Students Run Philly Style has made great strides to improve its sustainability. With outcomes that validate the program’s ability to successfully pursue its mission, Students Run Philly Style has diversified its funding sources, and also taken a huge step forward by putting on its first successful public road race: Generation Run. With over 1,500 attendees at the inaugural event in April 2010, the program was able to gain increase its visibility in the community.
As a replication itself, Students Run Philly Style was built from the ground up with the culture of Philadelphia in mind. “One of our biggest strengths is the culture we’ve created in Philadelphia. We were equipped with the core components, but to be successful, the program really should be shaped by the local community,” says McDanel. The emphasis on developing a uniquely Philadelphian program has been a key component of success.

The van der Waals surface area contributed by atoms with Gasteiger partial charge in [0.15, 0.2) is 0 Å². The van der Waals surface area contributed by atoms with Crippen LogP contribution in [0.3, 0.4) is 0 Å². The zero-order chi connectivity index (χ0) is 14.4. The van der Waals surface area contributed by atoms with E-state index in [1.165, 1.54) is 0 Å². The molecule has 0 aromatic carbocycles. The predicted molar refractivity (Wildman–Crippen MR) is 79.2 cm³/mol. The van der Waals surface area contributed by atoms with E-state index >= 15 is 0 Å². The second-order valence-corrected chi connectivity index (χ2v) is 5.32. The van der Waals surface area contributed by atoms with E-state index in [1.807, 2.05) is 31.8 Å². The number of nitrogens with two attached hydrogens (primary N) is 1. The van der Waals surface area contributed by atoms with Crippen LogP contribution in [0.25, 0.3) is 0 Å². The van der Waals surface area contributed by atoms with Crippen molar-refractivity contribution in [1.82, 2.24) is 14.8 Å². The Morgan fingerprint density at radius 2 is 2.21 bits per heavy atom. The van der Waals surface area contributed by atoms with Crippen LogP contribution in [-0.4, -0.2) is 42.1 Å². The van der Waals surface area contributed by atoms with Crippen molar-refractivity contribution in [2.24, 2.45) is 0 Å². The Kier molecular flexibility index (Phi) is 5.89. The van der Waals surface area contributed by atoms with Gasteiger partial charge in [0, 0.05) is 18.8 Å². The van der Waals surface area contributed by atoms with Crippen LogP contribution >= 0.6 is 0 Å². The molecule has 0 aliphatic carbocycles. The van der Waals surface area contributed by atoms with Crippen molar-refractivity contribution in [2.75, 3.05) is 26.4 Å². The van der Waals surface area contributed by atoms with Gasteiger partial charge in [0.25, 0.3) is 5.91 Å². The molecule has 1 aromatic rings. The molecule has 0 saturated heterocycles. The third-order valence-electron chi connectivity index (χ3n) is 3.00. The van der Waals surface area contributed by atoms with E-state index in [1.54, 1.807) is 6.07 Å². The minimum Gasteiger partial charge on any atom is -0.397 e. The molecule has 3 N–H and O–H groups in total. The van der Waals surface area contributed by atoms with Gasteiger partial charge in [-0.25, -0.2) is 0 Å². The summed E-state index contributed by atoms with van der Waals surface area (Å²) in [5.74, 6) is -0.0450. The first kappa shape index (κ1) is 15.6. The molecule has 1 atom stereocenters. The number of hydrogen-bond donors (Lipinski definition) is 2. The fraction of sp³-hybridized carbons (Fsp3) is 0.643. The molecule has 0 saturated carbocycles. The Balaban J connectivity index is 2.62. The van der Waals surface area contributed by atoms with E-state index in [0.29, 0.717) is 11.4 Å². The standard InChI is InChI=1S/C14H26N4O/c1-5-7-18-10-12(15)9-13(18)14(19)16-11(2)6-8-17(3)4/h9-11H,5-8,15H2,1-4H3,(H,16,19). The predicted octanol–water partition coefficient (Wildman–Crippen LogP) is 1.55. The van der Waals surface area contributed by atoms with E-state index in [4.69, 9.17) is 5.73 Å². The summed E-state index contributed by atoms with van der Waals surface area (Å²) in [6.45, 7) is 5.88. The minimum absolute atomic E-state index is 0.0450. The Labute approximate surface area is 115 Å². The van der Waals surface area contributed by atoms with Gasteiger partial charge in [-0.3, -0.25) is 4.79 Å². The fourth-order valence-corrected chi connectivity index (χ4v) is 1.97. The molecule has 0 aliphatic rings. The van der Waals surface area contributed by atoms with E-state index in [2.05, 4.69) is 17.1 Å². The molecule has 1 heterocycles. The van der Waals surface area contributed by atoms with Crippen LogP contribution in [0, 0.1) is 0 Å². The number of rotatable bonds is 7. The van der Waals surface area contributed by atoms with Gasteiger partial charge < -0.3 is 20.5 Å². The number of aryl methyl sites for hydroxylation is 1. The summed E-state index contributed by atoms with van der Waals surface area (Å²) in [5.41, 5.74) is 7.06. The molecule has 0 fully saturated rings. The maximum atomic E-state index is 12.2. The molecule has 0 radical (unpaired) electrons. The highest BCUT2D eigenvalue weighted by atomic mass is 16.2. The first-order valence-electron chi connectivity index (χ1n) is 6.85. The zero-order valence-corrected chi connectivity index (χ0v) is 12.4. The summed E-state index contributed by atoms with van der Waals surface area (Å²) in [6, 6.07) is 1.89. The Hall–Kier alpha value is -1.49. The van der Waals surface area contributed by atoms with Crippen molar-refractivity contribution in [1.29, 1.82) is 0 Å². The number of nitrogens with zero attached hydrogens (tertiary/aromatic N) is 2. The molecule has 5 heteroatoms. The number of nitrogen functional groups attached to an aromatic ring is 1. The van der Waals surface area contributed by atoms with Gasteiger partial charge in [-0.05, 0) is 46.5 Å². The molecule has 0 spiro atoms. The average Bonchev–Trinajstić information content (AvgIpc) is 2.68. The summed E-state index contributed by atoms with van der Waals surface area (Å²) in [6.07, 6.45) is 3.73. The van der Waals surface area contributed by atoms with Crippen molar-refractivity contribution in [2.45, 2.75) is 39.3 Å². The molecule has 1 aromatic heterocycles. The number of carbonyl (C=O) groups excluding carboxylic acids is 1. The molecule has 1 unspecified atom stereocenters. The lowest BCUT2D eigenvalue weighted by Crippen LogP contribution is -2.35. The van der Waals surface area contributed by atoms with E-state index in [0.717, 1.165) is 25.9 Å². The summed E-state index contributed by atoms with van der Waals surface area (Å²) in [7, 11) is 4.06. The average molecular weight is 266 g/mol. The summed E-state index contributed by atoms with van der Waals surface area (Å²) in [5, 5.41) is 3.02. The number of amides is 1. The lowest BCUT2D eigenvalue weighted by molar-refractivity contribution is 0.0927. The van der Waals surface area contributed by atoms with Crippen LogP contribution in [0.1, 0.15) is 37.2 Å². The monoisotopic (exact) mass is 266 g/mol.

Susan Sherman, president of the Independence Foundation, is the individual responsible for finding SRLA and bringing it to Philadelphia. Once the staff here had the replication toolkit in hand, they undertook the mission of boiling the program down to the essential elements and shaping it around this city’s unique needs. Having successfully done this, Students Run Philly Style is well poised to lead program replication.
“As a proud supporter of Students Run Philly Style since its inception, I have seen firsthand the innovation needed to take a concept born on the West Coast and tailor it to fit Philadelphia’s unique culture and climate. I am confident in the staff’s ability to take the lessons learned and apply them in any city across the country,” Sherman says.
Amanda Karpeuk holds a BS from the Perley Isaac Reed School of Journalism at West Virginia University. She is an AmeriCorps VISTA for the National Nursing Centers Consortium in Philadelphia. Lauren Monks is the Vice President of Sales Strategy for Comcast Networks Distribution. She is a board member of Students Run Philly Style and leads the program’s Development Committee. She ran her first half marathon in January.